Difficult Conversations

Today was a day of conversations. Discussing the end-of-life is always difficult. We owe it to our patients and their families, of course – we owe them an objective opinion which will serve best the interests of the patient. But where do we draw the line between doing too much and doing too little? As much as I don’t believe that invasive, painful treatments which detract from and make unpleasant the dying process are things we should be doing, I also have difficulty giving up hope, and letting go of my desire to fix people. After all, that is what I have been trained to do. But medicine does not have all the answers, and neither do I.

Families look to us for direction and guidance in their time of greatest need. It is our duty, as compassionate physicians, to provide them with this in as objective a manner as possible. It is also our duty, as compassionate physicians, not to fall apart. And I haven’t – until I leave the hospital. That is when the feeling of regret and failure wash over me, as I mull over these families and their loved ones who, despite my years of hard work and training, I am not able to make better.

What makes all of this more challenging is that people close to me have recently resurfaced in my life, both as family members of the sick and as the sick themselves. This hits close to home. I watch families struggle in the ICU every day, but I keep far out of my mind the possibility that my family could ever be there. Denial is the straightforward explanation. But the river runs deeper than that – the more I know, the less I want the human side of me to be present in the hospital. The more I know, the more I want to protect myself. It is the most basic of survival mechanisms in a world where people die every day. It begs the question: what is my purpose here? I know that my role is not to put in lines, to prescribe medications, to play doctor; I have a larger role than that, but I haven’t figured out how it all fits together yet.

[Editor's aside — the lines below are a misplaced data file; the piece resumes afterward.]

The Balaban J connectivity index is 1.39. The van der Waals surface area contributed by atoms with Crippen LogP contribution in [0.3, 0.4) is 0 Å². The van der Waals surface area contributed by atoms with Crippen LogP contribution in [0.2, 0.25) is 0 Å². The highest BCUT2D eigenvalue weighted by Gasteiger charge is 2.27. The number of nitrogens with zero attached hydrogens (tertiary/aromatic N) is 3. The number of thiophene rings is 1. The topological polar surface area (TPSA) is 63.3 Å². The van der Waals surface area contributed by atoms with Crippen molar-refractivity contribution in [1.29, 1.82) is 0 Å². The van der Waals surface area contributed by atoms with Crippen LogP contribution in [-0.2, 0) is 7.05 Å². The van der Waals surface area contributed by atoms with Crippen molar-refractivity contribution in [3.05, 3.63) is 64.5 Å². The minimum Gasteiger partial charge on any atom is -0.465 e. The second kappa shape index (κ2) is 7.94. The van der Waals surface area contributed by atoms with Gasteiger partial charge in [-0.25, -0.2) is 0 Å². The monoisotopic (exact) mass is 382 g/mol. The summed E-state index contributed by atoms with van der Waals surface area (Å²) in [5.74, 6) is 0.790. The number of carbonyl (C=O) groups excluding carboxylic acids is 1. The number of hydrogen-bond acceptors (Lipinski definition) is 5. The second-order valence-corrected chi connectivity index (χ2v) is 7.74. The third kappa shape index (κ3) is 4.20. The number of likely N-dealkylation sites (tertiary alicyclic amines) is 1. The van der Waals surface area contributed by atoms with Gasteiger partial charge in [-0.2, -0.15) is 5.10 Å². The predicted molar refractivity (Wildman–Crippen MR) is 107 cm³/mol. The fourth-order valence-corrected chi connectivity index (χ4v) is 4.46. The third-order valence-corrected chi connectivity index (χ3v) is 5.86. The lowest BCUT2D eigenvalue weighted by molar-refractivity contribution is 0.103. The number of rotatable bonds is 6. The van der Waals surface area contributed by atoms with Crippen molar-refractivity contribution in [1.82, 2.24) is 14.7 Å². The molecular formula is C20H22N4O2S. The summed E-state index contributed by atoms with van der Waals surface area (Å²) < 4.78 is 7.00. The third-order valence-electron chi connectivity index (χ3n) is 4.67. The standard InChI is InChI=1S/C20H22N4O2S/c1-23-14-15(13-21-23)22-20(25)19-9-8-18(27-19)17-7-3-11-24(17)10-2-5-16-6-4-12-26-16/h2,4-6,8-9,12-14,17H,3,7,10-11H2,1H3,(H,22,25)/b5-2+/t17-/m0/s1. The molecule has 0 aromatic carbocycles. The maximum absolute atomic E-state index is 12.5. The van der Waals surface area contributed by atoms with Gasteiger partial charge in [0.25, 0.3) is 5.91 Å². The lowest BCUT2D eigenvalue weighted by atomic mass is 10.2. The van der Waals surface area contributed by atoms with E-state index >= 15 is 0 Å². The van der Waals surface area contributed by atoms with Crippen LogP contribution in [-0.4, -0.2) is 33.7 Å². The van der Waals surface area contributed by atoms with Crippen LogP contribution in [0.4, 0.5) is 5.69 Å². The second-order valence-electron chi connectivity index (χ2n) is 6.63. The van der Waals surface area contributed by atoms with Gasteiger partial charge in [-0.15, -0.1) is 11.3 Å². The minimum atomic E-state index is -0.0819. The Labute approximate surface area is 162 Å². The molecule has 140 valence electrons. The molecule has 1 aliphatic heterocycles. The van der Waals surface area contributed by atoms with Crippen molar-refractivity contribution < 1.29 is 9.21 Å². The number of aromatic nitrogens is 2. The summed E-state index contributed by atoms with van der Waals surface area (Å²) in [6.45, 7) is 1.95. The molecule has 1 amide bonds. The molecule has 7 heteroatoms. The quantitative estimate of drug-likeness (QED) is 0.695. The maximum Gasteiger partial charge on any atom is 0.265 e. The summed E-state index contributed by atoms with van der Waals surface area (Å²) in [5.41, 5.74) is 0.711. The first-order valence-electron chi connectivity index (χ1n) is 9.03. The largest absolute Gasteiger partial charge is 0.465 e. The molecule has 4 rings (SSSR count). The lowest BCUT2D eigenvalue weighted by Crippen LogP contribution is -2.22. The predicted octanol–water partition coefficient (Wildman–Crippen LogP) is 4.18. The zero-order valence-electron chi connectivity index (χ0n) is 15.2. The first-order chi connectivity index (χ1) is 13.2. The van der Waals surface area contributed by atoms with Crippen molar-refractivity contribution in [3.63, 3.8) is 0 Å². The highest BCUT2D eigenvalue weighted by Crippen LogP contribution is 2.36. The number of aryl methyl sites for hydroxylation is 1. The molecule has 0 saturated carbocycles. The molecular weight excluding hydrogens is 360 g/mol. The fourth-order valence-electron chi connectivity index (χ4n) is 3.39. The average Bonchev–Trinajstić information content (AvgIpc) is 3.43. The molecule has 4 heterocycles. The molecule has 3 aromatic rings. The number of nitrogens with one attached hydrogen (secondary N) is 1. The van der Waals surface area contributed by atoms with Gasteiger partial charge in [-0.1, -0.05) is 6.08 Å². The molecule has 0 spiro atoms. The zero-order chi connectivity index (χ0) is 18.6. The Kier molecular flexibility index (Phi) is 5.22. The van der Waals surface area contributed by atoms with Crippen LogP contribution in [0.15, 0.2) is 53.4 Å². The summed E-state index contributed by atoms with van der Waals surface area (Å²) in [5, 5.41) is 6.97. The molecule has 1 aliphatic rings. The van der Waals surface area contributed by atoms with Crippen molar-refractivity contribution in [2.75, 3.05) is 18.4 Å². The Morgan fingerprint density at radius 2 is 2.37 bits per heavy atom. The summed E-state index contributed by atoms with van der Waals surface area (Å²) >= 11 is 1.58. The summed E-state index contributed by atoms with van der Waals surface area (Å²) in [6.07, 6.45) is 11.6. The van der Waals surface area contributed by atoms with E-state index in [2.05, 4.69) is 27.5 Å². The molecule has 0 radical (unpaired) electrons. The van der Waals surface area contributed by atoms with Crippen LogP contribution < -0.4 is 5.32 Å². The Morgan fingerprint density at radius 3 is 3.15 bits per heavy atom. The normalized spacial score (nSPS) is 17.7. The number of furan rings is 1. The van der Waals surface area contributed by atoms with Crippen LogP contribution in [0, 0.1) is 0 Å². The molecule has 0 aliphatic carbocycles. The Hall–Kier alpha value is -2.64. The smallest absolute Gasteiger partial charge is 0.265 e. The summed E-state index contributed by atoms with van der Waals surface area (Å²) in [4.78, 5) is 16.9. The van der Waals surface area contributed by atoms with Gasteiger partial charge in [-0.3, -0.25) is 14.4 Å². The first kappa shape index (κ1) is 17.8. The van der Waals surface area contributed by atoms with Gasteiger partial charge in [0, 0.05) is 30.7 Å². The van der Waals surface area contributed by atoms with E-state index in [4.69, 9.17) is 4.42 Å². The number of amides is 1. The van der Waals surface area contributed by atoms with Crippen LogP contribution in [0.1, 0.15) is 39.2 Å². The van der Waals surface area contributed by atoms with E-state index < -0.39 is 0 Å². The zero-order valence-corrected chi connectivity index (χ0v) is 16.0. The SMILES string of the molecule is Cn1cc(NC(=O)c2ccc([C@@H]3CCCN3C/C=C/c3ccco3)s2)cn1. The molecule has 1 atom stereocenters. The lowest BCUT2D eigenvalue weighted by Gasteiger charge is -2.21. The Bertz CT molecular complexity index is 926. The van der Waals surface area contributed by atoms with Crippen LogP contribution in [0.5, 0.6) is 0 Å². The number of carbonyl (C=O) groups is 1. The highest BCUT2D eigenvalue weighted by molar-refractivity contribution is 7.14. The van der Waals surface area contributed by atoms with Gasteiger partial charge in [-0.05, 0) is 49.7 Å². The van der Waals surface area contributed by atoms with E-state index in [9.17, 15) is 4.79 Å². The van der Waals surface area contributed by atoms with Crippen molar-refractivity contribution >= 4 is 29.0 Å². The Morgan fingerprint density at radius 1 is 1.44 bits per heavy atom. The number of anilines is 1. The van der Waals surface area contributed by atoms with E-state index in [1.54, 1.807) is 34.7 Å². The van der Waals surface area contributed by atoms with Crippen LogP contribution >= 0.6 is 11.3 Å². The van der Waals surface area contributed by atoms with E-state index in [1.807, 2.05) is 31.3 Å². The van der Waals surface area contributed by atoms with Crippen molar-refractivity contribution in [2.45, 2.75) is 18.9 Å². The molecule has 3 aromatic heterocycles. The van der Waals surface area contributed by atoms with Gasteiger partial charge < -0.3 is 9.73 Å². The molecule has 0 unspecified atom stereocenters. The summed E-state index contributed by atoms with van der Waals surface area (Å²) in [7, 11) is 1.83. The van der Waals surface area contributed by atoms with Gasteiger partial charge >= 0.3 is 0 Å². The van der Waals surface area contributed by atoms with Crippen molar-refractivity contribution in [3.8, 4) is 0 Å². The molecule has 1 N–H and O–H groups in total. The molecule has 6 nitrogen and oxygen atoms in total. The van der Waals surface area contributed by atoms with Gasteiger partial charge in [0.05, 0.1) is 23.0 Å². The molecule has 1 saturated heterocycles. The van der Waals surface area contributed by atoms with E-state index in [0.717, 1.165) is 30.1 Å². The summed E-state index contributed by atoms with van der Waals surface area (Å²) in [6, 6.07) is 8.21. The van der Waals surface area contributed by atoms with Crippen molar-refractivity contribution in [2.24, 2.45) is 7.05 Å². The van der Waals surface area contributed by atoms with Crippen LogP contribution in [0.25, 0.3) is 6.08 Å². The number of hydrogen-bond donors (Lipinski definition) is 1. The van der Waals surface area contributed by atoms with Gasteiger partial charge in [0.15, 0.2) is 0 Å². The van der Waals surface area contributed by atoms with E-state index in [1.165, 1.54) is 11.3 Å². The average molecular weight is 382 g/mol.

Letting go of patients is hard, but it is harder when I think of it as letting go of somebody’s mother, daughter, sister, brother. It is much easier when I think of it as letting go of a patient. Either way, the moment of truth – walking into the room to declare someone dead – is not something I’ve gotten used to. It is a solemn moment, when all eyes are upon you. And there your stethoscope is, resting right on the skin above her heart, as you wait the long 60 seconds to declare her dead. You are the last one to touch her from the medical community as alive, as a patient – and you are the first one to touch her as a corpse. You are the bridge between worlds, but only in a minuscule, concrete way which makes you feel simultaneously bigger and smaller than life itself. It is a moment when everyone watches, waits, as you listen. It is a moment in an unwelcome spotlight. A moment of finality, but also a moment of uncertainty. For where do we go after this? And is there a soul? We are not trained for these kinds of thoughts, so the long 60 seconds come to an end, and we walk away, on to the next duty of the day.


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